My trip to my childhood home of Erie, Pennsylvania, to spend the Christmas holiday with relatives has been an interesting one. As is the new standard in my life, making plans was only moderately successful. So far, the only thing that has gone according to plan since I left home is the air travel, and that’s only half over so anything is possible. As I sit here in Starbucks – one of the few open businesses after a record-making dump of over 50 inches of snow in 48 hours – I can’t help but wonder if the snowfall actually will stop later today as predicted. Then, too, what does it matter? Clearly, I’m in control of nothing. As my cousin jokingly said, it may stop snowing just in time for them to open the airport for my flight out on Friday. Most of the things I had hoped to do while here will not happen. The snow will stop or it won’t. The plane will fly or it won’t. It’s not up to me. I have no influence either way. It’s that simple, and that frustrating.
What is it about us humans and the ever-illusive ‘control’? I didn’t plan to write two blog posts in a row on the topic, but here we are. I know I am not alone in my consideration of the subject. Control is one of the great human paradoxes, right up there with fear of our inevitable death which, come to think of it, is really a control issue, too. Weather and death have a way of making blatant the limits of our control. A blizzard is like the earth laughing at us puny humans with our grandiose delusions that we possess any real power at all.
Perhaps because of our self-awareness and the idea of free will, we have great difficulty conceiving of our lack of control. Rather than face the terrifying truth of our powerlessness, we invent gods and other imaginary forces, faulting their whim and will for our circumstances. We blame others for the conditions we encounter despite knowing that if we have no control then, surely, neither do they. We blame our parents for our poor decision-making, our teachers for our poor grasp of mathematics, and our mates for our hurt feelings. We refuse to embrace our shared fragility as human beings and display compassion, perhaps because it exposes our own vulnerability, which scares us. Instead, we pass judgment upon one another and seek solace in feeling superior. We take no responsibility for our lot but insist that someone, something, must be to blame. The truth, of course, is that the best laid plans are not guaranteed. But we simply can’t accept that randomness, so we grasp for any measure of power from which we might wrest the tiniest bit of influence over ourselves, over others, over our circumstances. We hurt ourselves and each other fighting a futile battle against the truth that we are not driving, we are just along for the ride. This is the paradox. Control is an illusion, yet we crave it.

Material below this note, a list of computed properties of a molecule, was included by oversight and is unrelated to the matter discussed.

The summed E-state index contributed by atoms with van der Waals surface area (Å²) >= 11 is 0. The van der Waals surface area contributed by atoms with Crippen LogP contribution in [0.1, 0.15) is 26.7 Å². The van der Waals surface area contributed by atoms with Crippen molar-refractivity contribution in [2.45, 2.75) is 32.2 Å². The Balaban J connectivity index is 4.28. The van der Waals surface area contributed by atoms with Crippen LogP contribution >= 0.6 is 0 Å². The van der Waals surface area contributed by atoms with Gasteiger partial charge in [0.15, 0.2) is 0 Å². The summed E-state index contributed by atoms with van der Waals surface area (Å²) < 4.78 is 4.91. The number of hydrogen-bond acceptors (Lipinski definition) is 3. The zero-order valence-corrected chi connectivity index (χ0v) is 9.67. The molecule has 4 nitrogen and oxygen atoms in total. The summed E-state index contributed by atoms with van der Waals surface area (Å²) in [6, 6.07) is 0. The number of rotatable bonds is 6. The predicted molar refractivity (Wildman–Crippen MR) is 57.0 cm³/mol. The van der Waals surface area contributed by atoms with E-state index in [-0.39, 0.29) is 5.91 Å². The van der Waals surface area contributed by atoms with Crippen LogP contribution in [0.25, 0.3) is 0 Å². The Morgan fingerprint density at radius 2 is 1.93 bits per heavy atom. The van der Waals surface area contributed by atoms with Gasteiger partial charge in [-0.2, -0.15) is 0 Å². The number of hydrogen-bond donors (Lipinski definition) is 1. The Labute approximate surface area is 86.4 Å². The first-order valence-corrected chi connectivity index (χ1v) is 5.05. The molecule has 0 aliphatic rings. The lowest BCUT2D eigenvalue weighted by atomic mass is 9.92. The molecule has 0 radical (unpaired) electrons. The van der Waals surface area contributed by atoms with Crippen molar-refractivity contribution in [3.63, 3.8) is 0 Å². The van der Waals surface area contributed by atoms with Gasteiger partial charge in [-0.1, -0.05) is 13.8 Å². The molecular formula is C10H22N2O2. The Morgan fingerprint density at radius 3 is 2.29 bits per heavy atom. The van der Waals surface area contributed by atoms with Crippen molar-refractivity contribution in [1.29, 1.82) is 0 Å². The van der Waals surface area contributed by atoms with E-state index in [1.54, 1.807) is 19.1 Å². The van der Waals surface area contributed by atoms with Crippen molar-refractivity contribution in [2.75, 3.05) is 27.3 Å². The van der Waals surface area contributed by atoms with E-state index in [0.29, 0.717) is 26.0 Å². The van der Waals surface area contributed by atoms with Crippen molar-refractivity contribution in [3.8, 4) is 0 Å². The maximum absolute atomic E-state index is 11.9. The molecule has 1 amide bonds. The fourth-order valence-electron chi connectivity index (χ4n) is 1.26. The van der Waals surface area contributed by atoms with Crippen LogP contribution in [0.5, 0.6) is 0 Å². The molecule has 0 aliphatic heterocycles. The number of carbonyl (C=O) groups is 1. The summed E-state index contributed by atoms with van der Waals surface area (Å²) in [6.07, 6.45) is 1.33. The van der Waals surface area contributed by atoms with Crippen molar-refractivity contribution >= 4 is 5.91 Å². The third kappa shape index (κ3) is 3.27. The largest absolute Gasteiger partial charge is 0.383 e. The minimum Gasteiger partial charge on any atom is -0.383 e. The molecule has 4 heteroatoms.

As I sit here on this third day of blizzard out of the five days I will spend in my hometown, I can’t help but laugh a little. The best any of us can do is try to prepare for the parts of life that are knowable, to hedge our bets, to apply our experiences, to make educated guesses. I know that airlines do their best to stick to their schedules because that’s how they stay in business, so it was reasonable to take a chance on purchasing plane tickets. I know that it’s December and, in the Great Lakes region, that means snow, so it was reasonable to wear my waterproof hiking boots, winter coat, and gloves. My other plans included visits to cemeteries as part of my genealogical research project, meeting a childhood friend for coffee, and a possible trip to Niagara Falls to meet up with a Canadian friend, none of which are possible due to four-plus feet of snow and other circumstances that are so clearly beyond my control.
The things that were most likely to happen did – I got on a plane and I arrived at my destination and I spent Christmas with some of my relatives. There’s a very good chance that I will get on a plane Friday and be transported home without incident. Roughly 50% of my plans were realized. That’s not too shabby given my complete and utter lack of control. Faced with all this in-your-face helplessness, I’m pretty pleased that I managed to be kind to others and generally go with the flow. I had a minor freak out over running out of gluten-free pizzelles, nearly going all pity-party about how folks needed to leave some for me since I was not able to eat cake. But I regained my composure before it got ugly. It wasn’t about the cookies, of course. It is never about the cookies.
I backed my rental car into the spot it is occupying in the snow-covered parking lot here at the Starbucks. There are no guarantees that I won’t get stuck, but the odds are pretty good that, between the vehicle’s all-wheel drive and my planning, I will drive right out and be on my way. Backing in has the added benefit of affording us a better view of what lies ahead. A clear view of one’s immediate options is a pretty powerful position, and perhaps the only measure of control available to us puny humans.